Sarah Stovell: The Home Thursday, Feb 6 2020 

Sarah Stovell brings an unflinching look inside children brought into care in The Home.

There are the underpaid staff, the head trying to do her best for the charges in her care while her own family waits for her attention, and then there are the girls themselves.

In this case, the remote Cumbrian home in question houses three young girls: Lara, who doesn’t speak; and Annie and Hope, who form an attachment that will affect their lives, and one of their deaths.

The connecting thread is a harrowing examination of the violent pasts of all three girls and the circumstances that brought them to the home.

There are secrets between the girls in different permutations, but one secret that must be held is the name of the murderer.

As the investigation examines each member of the home, budget cuts, staff attitudes, and the prior lives of each girl will be torn apart, looking for justification or a reason why one of these young women had to die.

A harrowing and compulsive read readers won’t be able to look away from.

Stephen Leather: The Runner Sunday, Jan 26 2020 

Stephen Leather steps away from his previous two series to bring a young MI5 agent to the forefront in The Runner.

Sally Page is a London junior agent who maintains a fake legend. She travels on the Tube, shops, acts as a normal Londoner under an assumed identity called a legend.

When Sally returns from a coffee run to a Wimbledon safe house, she finds her colleagues dead, and the computers completely destroyed but the hard drives holding all of the information they’ve collected is gone.

Worse of all, the killers are still in the house and can identify her.

Sally is on the run, and must leave her phone to avoid them being able to track her. But it soon becomes apparent they are still able to find her, leading Sally to suspect a colleague is feeding the killers information on her whereabouts.

She will have encounters with Mexican drug cartels, other agents, and need to call on all of the subterfuges she’s designed for other agents to keep herself safe.

It’s literally a run for her life as she figures out if there’s anyone left she can trust.

An action-packed thriller from a master of the genre who has already had two of his previous thrillers made into feature films.

Michael J. Malone: In the Absence of Miracles Saturday, Jan 4 2020 

Michael J. Malone’s haunting thriller, In the Absence of Miracles, has the distinction of garnering Auntie M’s first “Highly Recommended” rating of the New Year, thanks to @orendabooks.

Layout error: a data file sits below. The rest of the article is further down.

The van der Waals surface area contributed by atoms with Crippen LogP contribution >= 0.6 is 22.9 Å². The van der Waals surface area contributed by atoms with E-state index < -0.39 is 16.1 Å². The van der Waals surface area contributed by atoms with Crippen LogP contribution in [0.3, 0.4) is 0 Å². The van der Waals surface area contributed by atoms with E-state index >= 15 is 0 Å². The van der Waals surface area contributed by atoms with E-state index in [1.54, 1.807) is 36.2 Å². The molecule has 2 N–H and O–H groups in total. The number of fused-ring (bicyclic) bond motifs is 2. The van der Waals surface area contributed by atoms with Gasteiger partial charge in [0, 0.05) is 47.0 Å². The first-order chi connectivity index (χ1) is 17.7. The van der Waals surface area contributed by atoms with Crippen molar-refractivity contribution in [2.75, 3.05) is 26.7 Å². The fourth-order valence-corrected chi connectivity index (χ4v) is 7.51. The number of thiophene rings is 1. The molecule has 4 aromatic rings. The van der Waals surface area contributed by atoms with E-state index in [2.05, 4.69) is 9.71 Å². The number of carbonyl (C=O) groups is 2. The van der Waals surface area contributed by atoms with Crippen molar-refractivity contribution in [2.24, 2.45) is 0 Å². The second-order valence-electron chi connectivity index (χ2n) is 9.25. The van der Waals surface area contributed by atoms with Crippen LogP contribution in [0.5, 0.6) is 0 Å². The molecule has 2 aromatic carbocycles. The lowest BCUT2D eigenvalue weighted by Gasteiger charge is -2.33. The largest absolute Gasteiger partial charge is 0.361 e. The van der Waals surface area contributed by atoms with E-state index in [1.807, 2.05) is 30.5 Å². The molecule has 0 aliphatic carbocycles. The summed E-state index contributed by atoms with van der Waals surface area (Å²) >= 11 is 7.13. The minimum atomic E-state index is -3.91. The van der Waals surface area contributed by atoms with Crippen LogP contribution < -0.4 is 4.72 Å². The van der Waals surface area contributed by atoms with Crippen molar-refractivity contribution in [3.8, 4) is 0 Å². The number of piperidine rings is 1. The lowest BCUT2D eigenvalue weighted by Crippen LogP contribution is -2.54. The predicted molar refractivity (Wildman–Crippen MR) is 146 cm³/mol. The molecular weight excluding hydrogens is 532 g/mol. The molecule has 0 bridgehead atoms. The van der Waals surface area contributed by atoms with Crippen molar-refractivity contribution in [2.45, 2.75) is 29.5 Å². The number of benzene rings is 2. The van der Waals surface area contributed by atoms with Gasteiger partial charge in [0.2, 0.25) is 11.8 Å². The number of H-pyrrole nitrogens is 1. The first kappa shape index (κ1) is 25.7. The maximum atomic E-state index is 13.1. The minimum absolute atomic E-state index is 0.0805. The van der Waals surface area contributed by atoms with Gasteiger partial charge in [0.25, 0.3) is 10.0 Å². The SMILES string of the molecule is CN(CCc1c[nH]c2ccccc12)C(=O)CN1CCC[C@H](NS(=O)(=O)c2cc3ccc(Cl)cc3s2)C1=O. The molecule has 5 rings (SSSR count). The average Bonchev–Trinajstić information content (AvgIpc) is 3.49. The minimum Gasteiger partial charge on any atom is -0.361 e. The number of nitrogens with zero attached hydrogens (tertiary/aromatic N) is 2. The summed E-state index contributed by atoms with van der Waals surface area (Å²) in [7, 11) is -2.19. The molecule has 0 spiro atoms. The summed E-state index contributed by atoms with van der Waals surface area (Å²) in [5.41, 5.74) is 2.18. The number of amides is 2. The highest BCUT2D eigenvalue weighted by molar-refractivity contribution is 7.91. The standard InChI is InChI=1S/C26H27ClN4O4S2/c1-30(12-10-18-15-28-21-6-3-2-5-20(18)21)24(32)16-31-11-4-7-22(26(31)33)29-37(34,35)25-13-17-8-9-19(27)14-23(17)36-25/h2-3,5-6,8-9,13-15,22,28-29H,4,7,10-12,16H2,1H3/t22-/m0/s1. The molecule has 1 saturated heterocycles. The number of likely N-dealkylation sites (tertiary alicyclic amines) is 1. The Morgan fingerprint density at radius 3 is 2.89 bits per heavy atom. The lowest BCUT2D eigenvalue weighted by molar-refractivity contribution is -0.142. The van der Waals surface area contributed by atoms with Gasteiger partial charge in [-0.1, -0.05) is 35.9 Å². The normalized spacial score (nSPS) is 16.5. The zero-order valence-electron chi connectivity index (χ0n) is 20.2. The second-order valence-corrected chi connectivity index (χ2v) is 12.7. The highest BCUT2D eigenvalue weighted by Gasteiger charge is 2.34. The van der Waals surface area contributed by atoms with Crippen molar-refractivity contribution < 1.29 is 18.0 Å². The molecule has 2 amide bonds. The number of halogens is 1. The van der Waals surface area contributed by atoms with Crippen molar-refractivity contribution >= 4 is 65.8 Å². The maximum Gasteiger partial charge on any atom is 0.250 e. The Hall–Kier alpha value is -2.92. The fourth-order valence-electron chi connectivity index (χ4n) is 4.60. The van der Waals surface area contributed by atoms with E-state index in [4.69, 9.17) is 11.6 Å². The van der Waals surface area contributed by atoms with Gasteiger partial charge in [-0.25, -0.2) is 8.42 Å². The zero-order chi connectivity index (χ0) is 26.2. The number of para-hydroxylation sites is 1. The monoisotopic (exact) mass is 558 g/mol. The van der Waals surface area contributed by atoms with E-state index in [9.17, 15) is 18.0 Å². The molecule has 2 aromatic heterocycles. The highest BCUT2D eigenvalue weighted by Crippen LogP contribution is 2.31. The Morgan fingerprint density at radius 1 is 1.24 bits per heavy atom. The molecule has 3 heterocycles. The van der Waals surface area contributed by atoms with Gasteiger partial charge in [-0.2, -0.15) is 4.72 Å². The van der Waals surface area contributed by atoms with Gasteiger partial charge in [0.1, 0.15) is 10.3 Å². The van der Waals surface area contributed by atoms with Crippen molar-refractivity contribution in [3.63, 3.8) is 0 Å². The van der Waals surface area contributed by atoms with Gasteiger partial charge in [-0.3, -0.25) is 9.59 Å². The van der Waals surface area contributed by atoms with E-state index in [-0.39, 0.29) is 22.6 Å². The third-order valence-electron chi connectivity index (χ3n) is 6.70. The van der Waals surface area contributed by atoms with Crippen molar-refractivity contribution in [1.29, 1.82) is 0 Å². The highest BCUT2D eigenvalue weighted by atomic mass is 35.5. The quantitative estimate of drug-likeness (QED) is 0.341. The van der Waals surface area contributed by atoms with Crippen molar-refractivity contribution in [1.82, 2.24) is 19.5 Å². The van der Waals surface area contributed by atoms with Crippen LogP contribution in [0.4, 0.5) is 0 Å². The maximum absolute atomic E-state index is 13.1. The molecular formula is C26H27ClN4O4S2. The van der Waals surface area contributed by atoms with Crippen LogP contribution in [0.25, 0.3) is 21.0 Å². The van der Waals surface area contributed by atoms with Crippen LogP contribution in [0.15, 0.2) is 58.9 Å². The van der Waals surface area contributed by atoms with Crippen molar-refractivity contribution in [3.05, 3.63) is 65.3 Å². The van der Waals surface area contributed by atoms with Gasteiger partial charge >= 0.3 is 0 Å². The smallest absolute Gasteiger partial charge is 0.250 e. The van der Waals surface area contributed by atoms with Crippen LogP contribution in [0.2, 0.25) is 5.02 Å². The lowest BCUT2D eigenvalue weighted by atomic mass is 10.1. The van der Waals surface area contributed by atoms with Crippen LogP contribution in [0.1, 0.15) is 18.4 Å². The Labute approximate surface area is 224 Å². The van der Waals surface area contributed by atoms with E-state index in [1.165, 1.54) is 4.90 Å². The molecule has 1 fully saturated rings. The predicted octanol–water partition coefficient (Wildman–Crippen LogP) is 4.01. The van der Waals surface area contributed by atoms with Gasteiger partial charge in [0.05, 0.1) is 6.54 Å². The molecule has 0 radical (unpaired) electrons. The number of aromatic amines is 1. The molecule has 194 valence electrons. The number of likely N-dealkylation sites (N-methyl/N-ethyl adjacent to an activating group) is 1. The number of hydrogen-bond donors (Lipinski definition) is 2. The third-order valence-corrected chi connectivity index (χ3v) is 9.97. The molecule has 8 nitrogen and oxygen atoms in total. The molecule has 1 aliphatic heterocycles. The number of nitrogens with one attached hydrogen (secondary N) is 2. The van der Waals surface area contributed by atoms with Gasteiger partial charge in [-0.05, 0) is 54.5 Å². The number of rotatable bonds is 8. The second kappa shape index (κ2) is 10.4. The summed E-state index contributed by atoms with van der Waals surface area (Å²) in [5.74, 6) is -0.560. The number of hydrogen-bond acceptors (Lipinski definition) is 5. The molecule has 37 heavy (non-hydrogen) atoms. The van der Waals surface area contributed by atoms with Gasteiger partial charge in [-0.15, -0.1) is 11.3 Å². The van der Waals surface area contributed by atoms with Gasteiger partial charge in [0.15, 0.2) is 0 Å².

The novel brings John Doherty to the page, a teacher whose mother is recovering from a massive stroke that will leave her in a facility. With his job and relationships in turmoil, John’s younger brother arrives to help with the selling of the family home.

It’s while John roots through stored items in the attic that he comes across a photo of himself as a toddler being held by an older brother he never knew existed. Setting out to find the truth behind that photo, along with other scarce evidence he uncovers, John plays detective-of-sorts, investigating the knowledge both of his parents hid from their other two sons, even while he discounts memories he might have buried.

John’s younger brother finally comes on board to help in the search once it becomes clear there was indeed an older brother neither boy knew about. But things continue to twist as the plot becomes as complicated as John himself.

Are there other secrets to uncover? What about the memories John can’t recall? Whose truth and memories are the right ones? How did growing up in this particular home affect these three young men and their choices?

Ian Rankin calls this novel “Vivid, visceral and compulsive” with good reason. Readers may be shocked by one particular twist, but Malone manages to capably illustrate what happens in a family where secrets are kept and hidden, and the long-term repercussions of growing up in such a home.

There’s heartbreak here, but also redemption for some characters. Malone has a gift for perceiving facets of human nature as he combines the inexplicable with a degree of sensitivity that brings a simple beauty out of tragedy. Not to be missed.

Alex North: The Whisper Man Wednesday, Nov 27 2019 

The Whisper Man is Alex North’s well-plotted thriller that is disturbing yet manages to be heartfelt. If you think that is a dichotomy, read this story that manages to be deeply touching without maudlin, while it scares the hell out of you.

Tom Kennedy and his young son, Jake, are both still grieving after the sudden death of Rebecca, wife and mother. In a bid to give them both a fresh start, they move to a house that Jake likes in the small town of Featherbank.

Right on the heels of their move, Tom finds out a local boy has vanished. His disappearance has too many things in common with a string of murders of young boys from two decades ago that DI Pete Willis remembers all too well.

While Pete captured that murderer, still in prison for life, he and his younger colleague, DI Amanda Beck, try to unravel this new crime, believing the perpetrator to be an accomplice of the man Pete captured, The Whisper Man.

It’s a diabolical battle of wills between the detective and the prisoner, as the two detectives work every angle. And then Jake, a sensitive child, hears someone whispering to him.

This manages to pack a powerhouse of creepiness into its pages as the terrifying plot advances. Yet there’s an underlying thread of the way fathers and sons relate and impact each other in all of their guises that elevates the story from a simple thriller.

Not to be missed, this unnerving novel leaves its haunting presence long after the last page has been turned. Highly recommended.

Chad Zunker: An Equal Justice Friday, Nov 1 2019